Carl Theodor Dreyer’s final film, Gertrud, is one of those slow, stand-offish masterpieces that tends to embolden naysayers to such a degree that admiration of it too often comes across as paradoxically both pretentious and defensive.
It’s always easier to lament the ignorance of the masses than to illuminate it.
I doubt that I can make anyone love Gertrud who doesn’t already have an affinity for slow, plotless chamber stories, but I can say what I like about this film in the hopes of showing that there really are some ideas at here worth contemplating.
The idea of a woman being faithful to the ideal of love even when her lover is not isn’t unique to Gertrud. It is the surprise twist that stabs at the heart in Les Liaisons Dangereuses, for example. To a lesser extent, it is what supposedly allows us to look at The Age of Innocence as tragedy rather than merely melodrama. Hjalmar Söderberg’s play was produced in 1906, and while Gertrud seems decidedly out of step with the children sexual suffragettes of the late twentieth century (many of whom scoffed at Dreyer’s adaptation), she isn’t all that different from the Isabel Archers, Catherine Slopers, and Lily Barts of the literary world at the turn of the last century.
Lily and Catherine both remain spiritually faithful to lovers who either reject them or fail to reciprocate the degree of reckless abandon with which they pursue spiritual union. On the surface, Isabel might seem a foil rather than a mirror for Gertrud since she stays in a loveless marriage. But I think the parallel is that they are both more committed to abstractions — one to the institution of marriage, the other to an idealized notion of “love” that supersedes it — than to specific husbands or lovers.
But there is another antecedent who kept plucking at my subconscious the last time I watched Gertrud: the Biblical prophet Hosea, who God commanded to marry a harlot. On the surface, it may appear scandalous, even blasphemous to compare this story of a woman with multiple lovers to that of a prophet spiritually bound to one who does not act the part of a partner, much less a beloved.
One key difference between these stories is that there is a gender inversion here. As with Jane Austen’s Persuasion (the film adaptation of which comes in at #17 on the Arts & Faith list), Gertrud asserts that it is the female that is more often faithful to the spiritual union long after the hope of an earthly pairing has been lost. I suspect this is more often the case in great literature because women are perceived as having less power in earthly marriages and the party whose standard of living goes down with their dissolution. Thus, faithfulness to the one who has hurt them (materially as well as emotionally) is viewed as nobler than a stubborn commitment to one who might not be as economically or socially devastated by a separation.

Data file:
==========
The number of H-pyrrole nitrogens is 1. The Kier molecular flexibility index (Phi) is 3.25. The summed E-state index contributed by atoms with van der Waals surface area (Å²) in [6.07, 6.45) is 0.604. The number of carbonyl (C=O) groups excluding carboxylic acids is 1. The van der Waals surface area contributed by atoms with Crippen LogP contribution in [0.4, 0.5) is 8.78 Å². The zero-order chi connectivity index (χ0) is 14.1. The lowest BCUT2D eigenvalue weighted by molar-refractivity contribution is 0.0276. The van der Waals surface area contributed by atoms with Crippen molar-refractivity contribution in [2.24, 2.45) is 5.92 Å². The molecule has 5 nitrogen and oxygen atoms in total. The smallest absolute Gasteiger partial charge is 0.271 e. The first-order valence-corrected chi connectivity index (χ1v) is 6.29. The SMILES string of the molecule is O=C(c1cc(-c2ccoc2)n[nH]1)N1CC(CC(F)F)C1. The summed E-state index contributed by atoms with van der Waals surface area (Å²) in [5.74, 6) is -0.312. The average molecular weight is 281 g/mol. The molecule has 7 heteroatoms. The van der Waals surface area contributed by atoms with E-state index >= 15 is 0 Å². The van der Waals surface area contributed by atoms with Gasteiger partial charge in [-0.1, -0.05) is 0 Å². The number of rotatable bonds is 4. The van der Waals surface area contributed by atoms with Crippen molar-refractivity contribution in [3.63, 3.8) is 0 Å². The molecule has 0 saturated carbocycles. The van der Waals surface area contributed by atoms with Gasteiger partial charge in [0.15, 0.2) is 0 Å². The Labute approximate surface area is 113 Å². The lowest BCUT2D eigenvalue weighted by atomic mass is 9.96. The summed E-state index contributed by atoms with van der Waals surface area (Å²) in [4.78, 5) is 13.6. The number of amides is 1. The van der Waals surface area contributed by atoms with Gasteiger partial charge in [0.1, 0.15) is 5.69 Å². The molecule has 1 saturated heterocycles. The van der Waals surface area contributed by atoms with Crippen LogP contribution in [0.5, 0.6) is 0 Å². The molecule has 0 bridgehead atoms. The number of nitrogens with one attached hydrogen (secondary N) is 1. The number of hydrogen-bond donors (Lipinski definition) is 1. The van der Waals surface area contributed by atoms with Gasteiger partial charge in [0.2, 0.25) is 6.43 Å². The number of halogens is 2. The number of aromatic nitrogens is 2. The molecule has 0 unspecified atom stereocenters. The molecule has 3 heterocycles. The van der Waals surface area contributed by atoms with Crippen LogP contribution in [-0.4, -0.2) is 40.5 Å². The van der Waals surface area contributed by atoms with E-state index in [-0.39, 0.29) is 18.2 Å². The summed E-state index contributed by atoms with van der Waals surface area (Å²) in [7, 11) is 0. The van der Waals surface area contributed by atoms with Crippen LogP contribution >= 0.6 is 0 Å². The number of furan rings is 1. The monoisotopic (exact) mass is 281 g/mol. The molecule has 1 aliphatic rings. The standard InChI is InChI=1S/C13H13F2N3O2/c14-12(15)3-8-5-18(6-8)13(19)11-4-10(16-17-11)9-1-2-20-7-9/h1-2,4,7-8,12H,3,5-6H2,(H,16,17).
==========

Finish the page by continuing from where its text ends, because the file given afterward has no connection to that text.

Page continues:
But that way of thinking tends to view commitment in a non-sacramental sense. We understand commitment to a person, but not a commitment to an institution, an ideal, or a principle. These days we accept as normal the dissolution of a relationship when that commitment is lost for whatever reason, making us wonder what is meant by “commitment.” Gertrud is not committed to the institution of marriage, but neither is she merely personally infatuated with a particular, unattainable individual. Whether a Christian views her adamant refusal to accept anything less than her idealized version of love as a fumbling imitation of a religious, sacramental commitment or simply as a failed substitution for it will probably go a long way towards determining whether he or she feels admiration for her or impatience with her.
I personally find Gertrud both noble and frustrating. I think her noble because she takes on isolation and loneliness rather than accept arrangements that would offer material and social comfort. But I also find her frustrating because she (or the movie) doesn’t appear to think she is at all a contributor to her own situation. Pure victims are rare in life, even in the rather large pool of people intractably committed to worthy ideals.
In the context of Arts & Faith’s list of films about Growing Old(er), Gertrud sits somewhere in the no-mans-land between films about characters whose experiences, however painful, have made them wiser and characters whose trauma is the greater because of their inability or unwillingness to change and adapt. Both types of characters are archetypes of humans aging, and we tend to feel better about movies that promise us that with age comes wisdom — or at least an increased capacity to navigate life’s turbulent waves.
As with King Lear (whose film comes in at #25 on the Arts & Faith list), Gertrud clings to the certainty of her correctness in a way that has to resonate with anyone whose beliefs are out-of-step with their cultural moment. But also like King Lear, her example warns us that such dogmatism is rarely understood, much less rewarded, in this world of pragmatism and accommodation.